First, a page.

Between these two models — the more formalized schedule and the drop-in model — the Peer 2 Peer Mentorship program has supported 109 Aboriginal students since 2011, 59 BCIT Aboriginal Peer Mentors, and 50 first-year Aboriginal Mentees. The mentees have had a seventy-four percent success rate at BCIT. Both statistical and anecdotal data demonstrate the value of the Peer 2 Peer Program in supporting Aboriginal student success at BCIT.
Shannon: Giving faculty the resources to integrate citizenship and sustainability themes and materials into their courses
For the past several years, numerous faculty members at BCIT have been creating cases and projects within their courses that engage students in learning about sustainability and global stewardship while they are practicing and demonstrating specific course learning objectives. BCIT provides overarching support of notions such as sustainability, citizenship, and stewardship. Within this framework, we see many amazing individual projects underway, as well as some program-wide initiatives.
One drawback of these activities, however, is that such individual efforts could be viewed as isolated, as there is no systematic “sharing” methodology across the institute. In general, projects are still driven by the passion, subject-matter expertise, and extra time and effort of individual instructors and champions at BCIT. These projects are inspiring and have a ripple effect on others, but still come down to an individual putting in the extra time and research for that value-added curriculum in his or her course. Many instructors simply don’t have the time, despite their best intentions.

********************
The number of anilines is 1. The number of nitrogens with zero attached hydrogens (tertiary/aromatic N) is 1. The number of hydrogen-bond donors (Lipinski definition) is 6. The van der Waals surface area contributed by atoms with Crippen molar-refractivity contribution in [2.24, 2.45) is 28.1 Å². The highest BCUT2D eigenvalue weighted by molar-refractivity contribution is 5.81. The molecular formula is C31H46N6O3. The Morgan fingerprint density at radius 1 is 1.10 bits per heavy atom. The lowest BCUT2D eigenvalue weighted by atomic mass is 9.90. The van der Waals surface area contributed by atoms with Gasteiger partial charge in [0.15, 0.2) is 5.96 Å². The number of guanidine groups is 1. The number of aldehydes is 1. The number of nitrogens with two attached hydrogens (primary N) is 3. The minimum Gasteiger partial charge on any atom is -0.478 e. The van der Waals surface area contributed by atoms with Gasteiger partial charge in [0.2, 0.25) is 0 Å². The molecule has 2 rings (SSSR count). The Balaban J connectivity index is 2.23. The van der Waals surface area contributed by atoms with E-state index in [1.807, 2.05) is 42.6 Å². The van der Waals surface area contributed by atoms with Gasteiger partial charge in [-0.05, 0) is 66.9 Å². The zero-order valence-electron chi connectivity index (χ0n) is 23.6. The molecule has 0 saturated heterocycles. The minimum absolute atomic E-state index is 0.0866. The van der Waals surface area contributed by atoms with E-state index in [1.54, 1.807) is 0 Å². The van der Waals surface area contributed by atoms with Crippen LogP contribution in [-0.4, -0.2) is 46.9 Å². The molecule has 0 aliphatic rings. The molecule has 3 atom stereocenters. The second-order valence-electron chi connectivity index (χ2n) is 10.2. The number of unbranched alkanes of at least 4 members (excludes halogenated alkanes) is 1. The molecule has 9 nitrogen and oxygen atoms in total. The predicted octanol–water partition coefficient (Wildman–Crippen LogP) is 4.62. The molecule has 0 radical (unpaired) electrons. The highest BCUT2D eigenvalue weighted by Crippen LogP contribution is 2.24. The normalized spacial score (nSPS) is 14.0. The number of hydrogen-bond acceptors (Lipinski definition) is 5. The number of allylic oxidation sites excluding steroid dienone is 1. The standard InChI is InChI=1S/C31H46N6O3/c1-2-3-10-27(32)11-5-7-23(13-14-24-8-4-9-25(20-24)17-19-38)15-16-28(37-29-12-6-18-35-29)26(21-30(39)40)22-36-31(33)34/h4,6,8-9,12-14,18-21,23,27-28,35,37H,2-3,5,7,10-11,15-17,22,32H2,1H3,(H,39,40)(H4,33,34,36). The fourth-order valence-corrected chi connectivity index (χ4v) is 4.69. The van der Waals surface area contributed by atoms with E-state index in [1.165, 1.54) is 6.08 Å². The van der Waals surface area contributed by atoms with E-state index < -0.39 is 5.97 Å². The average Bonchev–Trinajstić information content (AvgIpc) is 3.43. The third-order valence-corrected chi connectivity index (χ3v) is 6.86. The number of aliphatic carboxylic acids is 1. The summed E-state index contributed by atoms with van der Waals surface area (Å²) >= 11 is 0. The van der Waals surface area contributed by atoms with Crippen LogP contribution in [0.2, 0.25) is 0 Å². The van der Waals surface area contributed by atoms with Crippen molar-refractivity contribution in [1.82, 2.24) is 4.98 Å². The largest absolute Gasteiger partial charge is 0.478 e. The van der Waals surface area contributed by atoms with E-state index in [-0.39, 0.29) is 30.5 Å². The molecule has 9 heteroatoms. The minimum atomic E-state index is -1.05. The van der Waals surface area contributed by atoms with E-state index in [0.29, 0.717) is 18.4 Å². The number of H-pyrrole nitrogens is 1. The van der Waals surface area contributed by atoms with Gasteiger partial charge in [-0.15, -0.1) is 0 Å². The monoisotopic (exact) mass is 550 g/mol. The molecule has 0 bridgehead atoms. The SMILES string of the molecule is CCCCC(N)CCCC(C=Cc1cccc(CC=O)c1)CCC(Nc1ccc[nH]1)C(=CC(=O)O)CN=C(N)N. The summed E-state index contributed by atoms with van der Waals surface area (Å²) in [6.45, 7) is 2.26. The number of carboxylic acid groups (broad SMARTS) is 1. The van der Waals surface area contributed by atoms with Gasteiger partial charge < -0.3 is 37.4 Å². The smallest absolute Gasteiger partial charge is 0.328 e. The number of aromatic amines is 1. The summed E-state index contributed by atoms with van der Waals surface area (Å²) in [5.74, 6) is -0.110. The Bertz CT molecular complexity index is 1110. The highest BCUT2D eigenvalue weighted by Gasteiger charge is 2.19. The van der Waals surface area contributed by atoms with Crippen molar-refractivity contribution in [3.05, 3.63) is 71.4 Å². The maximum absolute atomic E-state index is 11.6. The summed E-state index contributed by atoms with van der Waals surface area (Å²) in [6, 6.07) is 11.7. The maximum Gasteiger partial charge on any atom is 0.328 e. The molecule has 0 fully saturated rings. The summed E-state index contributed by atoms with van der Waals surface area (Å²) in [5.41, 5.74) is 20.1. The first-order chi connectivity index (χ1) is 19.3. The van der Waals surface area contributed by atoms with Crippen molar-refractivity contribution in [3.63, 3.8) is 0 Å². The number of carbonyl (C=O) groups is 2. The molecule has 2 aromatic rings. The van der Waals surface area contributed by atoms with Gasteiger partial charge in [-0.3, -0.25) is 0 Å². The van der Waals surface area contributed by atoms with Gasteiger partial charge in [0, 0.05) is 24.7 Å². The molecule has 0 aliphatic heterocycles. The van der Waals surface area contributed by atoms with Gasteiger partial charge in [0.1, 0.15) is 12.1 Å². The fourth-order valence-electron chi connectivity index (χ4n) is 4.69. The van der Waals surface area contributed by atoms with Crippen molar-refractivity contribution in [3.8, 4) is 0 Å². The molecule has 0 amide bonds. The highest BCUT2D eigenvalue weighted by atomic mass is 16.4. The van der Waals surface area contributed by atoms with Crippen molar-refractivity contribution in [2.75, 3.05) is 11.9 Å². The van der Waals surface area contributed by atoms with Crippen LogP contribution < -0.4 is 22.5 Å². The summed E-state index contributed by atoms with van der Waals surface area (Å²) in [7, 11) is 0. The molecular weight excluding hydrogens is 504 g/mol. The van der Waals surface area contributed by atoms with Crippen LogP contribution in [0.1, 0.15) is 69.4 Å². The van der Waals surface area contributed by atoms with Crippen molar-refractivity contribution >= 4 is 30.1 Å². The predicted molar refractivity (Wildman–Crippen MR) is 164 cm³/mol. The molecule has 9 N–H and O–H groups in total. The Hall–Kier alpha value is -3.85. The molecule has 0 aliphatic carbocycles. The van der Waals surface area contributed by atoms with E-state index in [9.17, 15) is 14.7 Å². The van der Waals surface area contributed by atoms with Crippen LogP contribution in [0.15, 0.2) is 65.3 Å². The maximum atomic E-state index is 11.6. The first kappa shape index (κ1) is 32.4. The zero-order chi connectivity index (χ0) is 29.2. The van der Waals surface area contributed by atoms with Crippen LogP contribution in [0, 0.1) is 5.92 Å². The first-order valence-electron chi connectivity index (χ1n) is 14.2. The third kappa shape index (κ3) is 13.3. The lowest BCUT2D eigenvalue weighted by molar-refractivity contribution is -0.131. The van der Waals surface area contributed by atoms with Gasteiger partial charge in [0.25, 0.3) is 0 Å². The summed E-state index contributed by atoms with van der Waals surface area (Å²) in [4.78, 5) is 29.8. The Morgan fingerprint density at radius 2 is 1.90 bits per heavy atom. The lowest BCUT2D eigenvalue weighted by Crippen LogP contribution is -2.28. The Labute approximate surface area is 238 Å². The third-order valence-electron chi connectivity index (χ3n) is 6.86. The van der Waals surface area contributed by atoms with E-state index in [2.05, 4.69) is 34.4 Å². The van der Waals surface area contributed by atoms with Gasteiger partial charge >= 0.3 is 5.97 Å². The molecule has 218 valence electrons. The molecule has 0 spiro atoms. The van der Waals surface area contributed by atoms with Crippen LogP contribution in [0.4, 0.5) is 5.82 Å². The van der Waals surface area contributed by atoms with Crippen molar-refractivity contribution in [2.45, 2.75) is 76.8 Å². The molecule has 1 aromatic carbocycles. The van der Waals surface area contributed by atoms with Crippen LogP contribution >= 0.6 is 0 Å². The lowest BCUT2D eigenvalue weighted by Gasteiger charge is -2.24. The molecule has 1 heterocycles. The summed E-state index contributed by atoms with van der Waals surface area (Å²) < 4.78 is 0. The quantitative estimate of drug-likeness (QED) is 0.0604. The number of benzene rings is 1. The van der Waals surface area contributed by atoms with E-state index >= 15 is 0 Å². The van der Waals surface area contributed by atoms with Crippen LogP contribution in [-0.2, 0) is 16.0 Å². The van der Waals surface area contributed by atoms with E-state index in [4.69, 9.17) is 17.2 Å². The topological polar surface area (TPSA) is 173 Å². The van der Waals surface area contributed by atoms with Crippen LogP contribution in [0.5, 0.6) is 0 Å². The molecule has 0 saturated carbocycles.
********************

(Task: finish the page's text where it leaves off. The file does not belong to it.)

In 2014–2015, an Instructional Enhancement Grant (IEG) allowed me to consult on best practices and success stories around the institute and then create teaching modules about sustainability and global stewardship and citizenship that are designed to apply across disciplines at BCIT and that can be implemented in many different subject areas across many different programs throughout the institute. My work involved:
- partnering with fellow faculty in the BCIT Communication Department to help develop and offer two Intercultural Communication courses;
- showcasing the work of Librarians who have created LibGuides for sustainability and citizenship and collaborating on new LibGuides;